- Michael Clark, Paradoxes from A to Z (Routledge, 3rd ed., 2012).
- Frederick Copleston, A History of Philosophy Vol. I: Greece and Rome – From the Pre-Socratics to Plotinus (Doubleday, 1993).
- Frederick Copleston, A History of Philosophy Vol. II: Medieval Philosophy – From Augustine to Duns Scotus (Doubleday, ed. 1993).
- Matthew Crawford, Shop Class as Soulcraft: An Inquiry into the Value of Work (Penguin, 2010).
- Scott Davison, On the Intrinsic Value of Everything (Continuum, 2012).
- Pedro Ferreira, The Perfect Theory: A Century of Geniuses Battle over General Relativity (Houghton Mifflin Harcourt, 2014).
- William Hasker, Metaphysics and the Tri-Personal God (Oxford, 2013). Reviewed HERE.
- James Humes, Churchill: The Prophetic Statesman (Regnery History, 2012).
- Robert Kurson, Shadow Divers: The True Adventure of Two Americans Who Risked Everything to Solve One of the Last Mysteries of World War II (Random House, 2005).
- Brian Leftow, God and Necessity (Oxford, 2012). Reviewed HERE.
- C. S. Lewis, The Abolition of Man (Macmillan, 1960).
- Oliver North, War Stories: Operation Iraqi Freedom (Regnery History, 2003).
- Graham Oppy, The Best Argument Against God (Palgrave, 2013).
- N. T. Wight, The Resurrection of the Son of God (Fortress, 2003).
- William Golding, Lord of the Flies
- Jack London, The Call of the Wild
- Gary Paulsen, Hatchet
- Michael Shaara, The Killer Angels
By count alone, this year’s showing is ostensibly less productive than last year’s; but there were more marathons than sprints (e.g., Leftow, Wright, Copleston). At first I thought it would be a good resolution each year to read more (non-fiction) books than I did the previous year, but that now seems naive.
Quantity of pages almost never corresponds to quality of content, and the amount of time one spends with a book should be an indication of its quality. It’s perfectly possible and reasonable to spend an entire year absorbing just one book. How much more would you learn from Plato or Augustine if you disappeared for six months with just a copy of, say, The Republic or The City of God (respectively) rather than reading syllabus-sized snippets of each alongside dozens of other course commitments for three months?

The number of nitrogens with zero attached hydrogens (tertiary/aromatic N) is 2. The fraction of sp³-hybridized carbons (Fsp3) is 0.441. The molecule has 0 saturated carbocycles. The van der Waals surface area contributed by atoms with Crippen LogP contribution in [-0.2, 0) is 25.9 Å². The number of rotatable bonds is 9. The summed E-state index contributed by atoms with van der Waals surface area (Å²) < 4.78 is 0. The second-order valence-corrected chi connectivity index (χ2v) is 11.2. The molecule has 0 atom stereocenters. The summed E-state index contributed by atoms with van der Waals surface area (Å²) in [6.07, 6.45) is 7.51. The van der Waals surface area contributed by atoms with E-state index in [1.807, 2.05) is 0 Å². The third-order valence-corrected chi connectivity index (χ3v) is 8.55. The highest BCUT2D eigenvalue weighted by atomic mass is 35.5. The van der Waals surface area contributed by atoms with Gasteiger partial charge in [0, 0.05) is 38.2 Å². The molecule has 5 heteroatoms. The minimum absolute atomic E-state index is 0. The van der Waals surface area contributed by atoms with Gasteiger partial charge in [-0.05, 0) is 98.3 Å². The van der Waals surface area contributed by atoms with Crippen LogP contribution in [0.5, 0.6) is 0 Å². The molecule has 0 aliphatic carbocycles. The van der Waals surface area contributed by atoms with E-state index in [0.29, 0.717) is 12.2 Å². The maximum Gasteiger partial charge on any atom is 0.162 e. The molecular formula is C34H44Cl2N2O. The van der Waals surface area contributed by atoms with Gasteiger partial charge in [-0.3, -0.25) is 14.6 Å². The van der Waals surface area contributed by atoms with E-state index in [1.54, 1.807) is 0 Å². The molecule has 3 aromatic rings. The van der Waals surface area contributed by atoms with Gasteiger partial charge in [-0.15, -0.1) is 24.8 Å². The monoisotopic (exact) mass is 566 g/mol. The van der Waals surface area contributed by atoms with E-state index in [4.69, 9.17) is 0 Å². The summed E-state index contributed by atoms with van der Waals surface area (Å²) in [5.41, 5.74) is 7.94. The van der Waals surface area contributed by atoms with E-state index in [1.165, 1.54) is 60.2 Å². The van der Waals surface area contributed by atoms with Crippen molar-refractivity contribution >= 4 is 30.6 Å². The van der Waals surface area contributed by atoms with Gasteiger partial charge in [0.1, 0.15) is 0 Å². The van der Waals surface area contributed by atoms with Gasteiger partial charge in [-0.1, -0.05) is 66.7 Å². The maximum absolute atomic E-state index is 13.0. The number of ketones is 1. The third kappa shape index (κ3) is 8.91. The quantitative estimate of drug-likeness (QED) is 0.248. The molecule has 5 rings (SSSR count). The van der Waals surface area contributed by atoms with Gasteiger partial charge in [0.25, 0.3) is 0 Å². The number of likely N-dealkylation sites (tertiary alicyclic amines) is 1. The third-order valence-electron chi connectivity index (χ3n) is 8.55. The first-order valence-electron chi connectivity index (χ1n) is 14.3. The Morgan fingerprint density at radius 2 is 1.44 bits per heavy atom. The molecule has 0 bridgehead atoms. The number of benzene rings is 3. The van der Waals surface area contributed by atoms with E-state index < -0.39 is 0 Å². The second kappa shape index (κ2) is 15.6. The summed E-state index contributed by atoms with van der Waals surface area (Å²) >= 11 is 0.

This brings me to two long-term book resolutions I have. The first is to finish Copleston’s 9-volume History of Philosophy by the time I leave graduate school. The other is coming up with a reliable method for tempering my book lust. In my first attempt I said I would not buy any new books until I finished reading at least the preface and introduction to any other newly acquired books. Unable to resist good deals, that morphed into the more modest commitment to read at least the preface and introduction to all newly acquired books before shelving them. Shelving a book gives it glory, as it then sits to the right or left of another saint. This rule has unwittingly spawned a kind of book purgatory between my desk and bookshelf where an increasing multitude patiently awaits glory (pictured left). My resolution is therefore to sift the wheat from the chaff and keep book purgatory at a more manageable population. I am a righteous deity and will not unlawfully grant amnesty. My grace does not outweigh my justice. I will carefully examine each, call some home and declare to others “Depart from me I never knew you.”